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Photography Question 
Denine Rowan

member since: 6/19/2005
 

What is TIFF, RAW and JPEG?


When purchasing a digital camera, is it important that it is JPEG, RAW, and TIFF. What are these terms referring to, and what would be best? It seems like only the very expensive cameras have all three.

6/19/2005 12:52:54 PM

 
Christopher A. Vedros
BetterPhoto Member

member since: 3/14/2005
  These terms all refer to file formats for graphic images (photos). JPEG is the most universal format. It compresses the image for a smaller file size. The higher the compression level, the more the image quality will be degraded. Practically all digital cameras available today can save images in JPEG format. TIFF is an uncompressed image format. Many graphics programs, like PhotoShop, can work with TIFF images. Since a high-quality TIFF is a large file, it is not usually used for emailed photos or photos on a Web site like JPEGs are. Very few digital cameras on the market today can save images in the TIFF format.
RAW is an uncompressed file format that digital SLR cameras and some higher-end digital point-and-shoot cameras can use. The file is a direct capture of the image info from the image sensor, with no processing or image adjustment done. The image will need to be adjusted in a graphics program. Most programs cannot handle a RAW file directly; it has to be imported and converted to TIFF or JPEG first.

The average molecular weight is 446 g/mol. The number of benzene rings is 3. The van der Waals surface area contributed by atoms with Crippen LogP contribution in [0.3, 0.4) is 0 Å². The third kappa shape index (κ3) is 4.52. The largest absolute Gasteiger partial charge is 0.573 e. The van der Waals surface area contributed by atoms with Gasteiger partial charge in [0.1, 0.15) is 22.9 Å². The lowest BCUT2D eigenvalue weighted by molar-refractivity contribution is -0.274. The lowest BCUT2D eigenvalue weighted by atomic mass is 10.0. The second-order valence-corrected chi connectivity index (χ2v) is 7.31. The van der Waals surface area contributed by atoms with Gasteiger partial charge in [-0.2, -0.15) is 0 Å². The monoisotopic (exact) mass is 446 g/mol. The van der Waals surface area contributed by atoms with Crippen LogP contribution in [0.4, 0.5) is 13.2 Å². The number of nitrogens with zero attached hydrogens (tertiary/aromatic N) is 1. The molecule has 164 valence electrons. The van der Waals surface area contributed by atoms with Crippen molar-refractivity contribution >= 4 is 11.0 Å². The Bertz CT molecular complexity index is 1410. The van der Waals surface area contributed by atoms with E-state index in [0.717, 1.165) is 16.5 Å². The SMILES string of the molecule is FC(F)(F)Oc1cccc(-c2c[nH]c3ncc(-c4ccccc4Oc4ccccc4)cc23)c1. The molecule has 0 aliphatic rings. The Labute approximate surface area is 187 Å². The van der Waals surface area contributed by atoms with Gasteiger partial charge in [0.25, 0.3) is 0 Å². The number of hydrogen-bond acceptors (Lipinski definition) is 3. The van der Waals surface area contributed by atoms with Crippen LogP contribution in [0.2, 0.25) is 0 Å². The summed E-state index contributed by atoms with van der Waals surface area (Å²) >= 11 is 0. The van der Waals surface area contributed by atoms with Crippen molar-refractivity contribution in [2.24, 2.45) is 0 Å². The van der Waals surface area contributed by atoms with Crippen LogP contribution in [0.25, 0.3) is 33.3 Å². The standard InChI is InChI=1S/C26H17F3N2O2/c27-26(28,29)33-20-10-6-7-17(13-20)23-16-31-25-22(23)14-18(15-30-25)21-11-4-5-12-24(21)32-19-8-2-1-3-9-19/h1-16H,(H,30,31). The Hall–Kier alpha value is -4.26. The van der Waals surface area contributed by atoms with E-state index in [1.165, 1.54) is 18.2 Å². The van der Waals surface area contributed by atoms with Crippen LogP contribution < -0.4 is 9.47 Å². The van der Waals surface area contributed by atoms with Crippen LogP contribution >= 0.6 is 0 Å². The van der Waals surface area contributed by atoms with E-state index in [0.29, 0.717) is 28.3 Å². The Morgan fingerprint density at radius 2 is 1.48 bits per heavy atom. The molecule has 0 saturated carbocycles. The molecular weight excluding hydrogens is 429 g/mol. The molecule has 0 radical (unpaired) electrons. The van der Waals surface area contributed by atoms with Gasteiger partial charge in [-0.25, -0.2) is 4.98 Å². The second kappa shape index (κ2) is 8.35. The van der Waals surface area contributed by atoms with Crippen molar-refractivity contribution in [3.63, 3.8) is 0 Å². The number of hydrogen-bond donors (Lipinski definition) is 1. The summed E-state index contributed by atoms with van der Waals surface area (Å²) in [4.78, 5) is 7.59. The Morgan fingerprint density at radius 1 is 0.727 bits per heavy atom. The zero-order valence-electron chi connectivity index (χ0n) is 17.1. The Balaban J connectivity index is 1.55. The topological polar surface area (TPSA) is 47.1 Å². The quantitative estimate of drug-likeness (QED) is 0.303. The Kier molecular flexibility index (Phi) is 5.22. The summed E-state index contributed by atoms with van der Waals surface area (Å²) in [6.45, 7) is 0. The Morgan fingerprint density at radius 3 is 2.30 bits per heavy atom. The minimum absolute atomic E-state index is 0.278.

As I said, very few cameras have the TIFF format built-in, so you shouldn't base your camera selection on that. RAW format will give you the most flexibility for adjusting the exposure, white balance, etc., but you need to have some skill with a graphics program like PhotoShop to finish your image.
Many digital photographers (myself included) choose to shoot in JPEG, with the camera set at the highest resolution and quality that the camera can do. This will give you an image that will not need as much post processing to get it ready for printing.

6/19/2005 2:04:12 PM

 

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